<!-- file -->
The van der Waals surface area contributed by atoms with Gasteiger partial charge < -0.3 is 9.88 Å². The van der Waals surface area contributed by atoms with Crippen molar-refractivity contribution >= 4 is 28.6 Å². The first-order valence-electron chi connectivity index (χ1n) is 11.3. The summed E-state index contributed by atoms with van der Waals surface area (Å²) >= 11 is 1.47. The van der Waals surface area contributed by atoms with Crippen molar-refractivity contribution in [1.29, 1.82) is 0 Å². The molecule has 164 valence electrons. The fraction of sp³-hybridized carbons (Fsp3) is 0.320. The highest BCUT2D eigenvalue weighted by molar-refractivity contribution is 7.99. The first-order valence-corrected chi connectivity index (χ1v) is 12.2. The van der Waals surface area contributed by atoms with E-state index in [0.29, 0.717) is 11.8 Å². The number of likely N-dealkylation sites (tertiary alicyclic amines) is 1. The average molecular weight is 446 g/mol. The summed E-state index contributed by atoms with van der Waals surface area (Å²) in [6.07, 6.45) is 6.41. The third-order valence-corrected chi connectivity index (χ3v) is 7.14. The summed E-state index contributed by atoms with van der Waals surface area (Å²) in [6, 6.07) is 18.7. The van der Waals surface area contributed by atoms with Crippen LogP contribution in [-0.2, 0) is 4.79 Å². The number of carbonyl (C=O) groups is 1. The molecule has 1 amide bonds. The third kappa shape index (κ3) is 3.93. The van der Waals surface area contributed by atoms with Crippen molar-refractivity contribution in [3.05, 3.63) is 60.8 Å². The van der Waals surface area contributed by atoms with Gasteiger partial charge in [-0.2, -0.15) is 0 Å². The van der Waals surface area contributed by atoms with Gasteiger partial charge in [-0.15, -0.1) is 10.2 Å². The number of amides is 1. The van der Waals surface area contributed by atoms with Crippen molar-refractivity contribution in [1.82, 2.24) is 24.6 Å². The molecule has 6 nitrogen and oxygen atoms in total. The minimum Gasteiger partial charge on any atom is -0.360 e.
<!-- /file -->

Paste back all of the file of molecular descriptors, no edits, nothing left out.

The van der Waals surface area contributed by atoms with Gasteiger partial charge < -0.3 is 9.88 Å². The van der Waals surface area contributed by atoms with Crippen molar-refractivity contribution >= 4 is 28.6 Å². The first-order valence-electron chi connectivity index (χ1n) is 11.3. The summed E-state index contributed by atoms with van der Waals surface area (Å²) >= 11 is 1.47. The van der Waals surface area contributed by atoms with Crippen molar-refractivity contribution in [1.29, 1.82) is 0 Å². The molecule has 164 valence electrons. The fraction of sp³-hybridized carbons (Fsp3) is 0.320. The highest BCUT2D eigenvalue weighted by molar-refractivity contribution is 7.99. The first-order valence-corrected chi connectivity index (χ1v) is 12.2. The van der Waals surface area contributed by atoms with E-state index in [0.29, 0.717) is 11.8 Å². The number of likely N-dealkylation sites (tertiary alicyclic amines) is 1. The average molecular weight is 446 g/mol. The summed E-state index contributed by atoms with van der Waals surface area (Å²) in [6.07, 6.45) is 6.41. The third-order valence-corrected chi connectivity index (χ3v) is 7.14. The summed E-state index contributed by atoms with van der Waals surface area (Å²) in [6, 6.07) is 18.7. The van der Waals surface area contributed by atoms with Crippen LogP contribution in [-0.2, 0) is 4.79 Å². The number of carbonyl (C=O) groups is 1. The molecule has 1 amide bonds. The third kappa shape index (κ3) is 3.93. The van der Waals surface area contributed by atoms with Crippen molar-refractivity contribution in [3.05, 3.63) is 60.8 Å². The van der Waals surface area contributed by atoms with Gasteiger partial charge in [-0.2, -0.15) is 0 Å². The van der Waals surface area contributed by atoms with Gasteiger partial charge in [-0.15, -0.1) is 10.2 Å². The number of amides is 1. The van der Waals surface area contributed by atoms with Crippen molar-refractivity contribution in [1.82, 2.24) is 24.6 Å². The molecule has 6 nitrogen and oxygen atoms in total. The minimum Gasteiger partial charge on any atom is -0.360 e.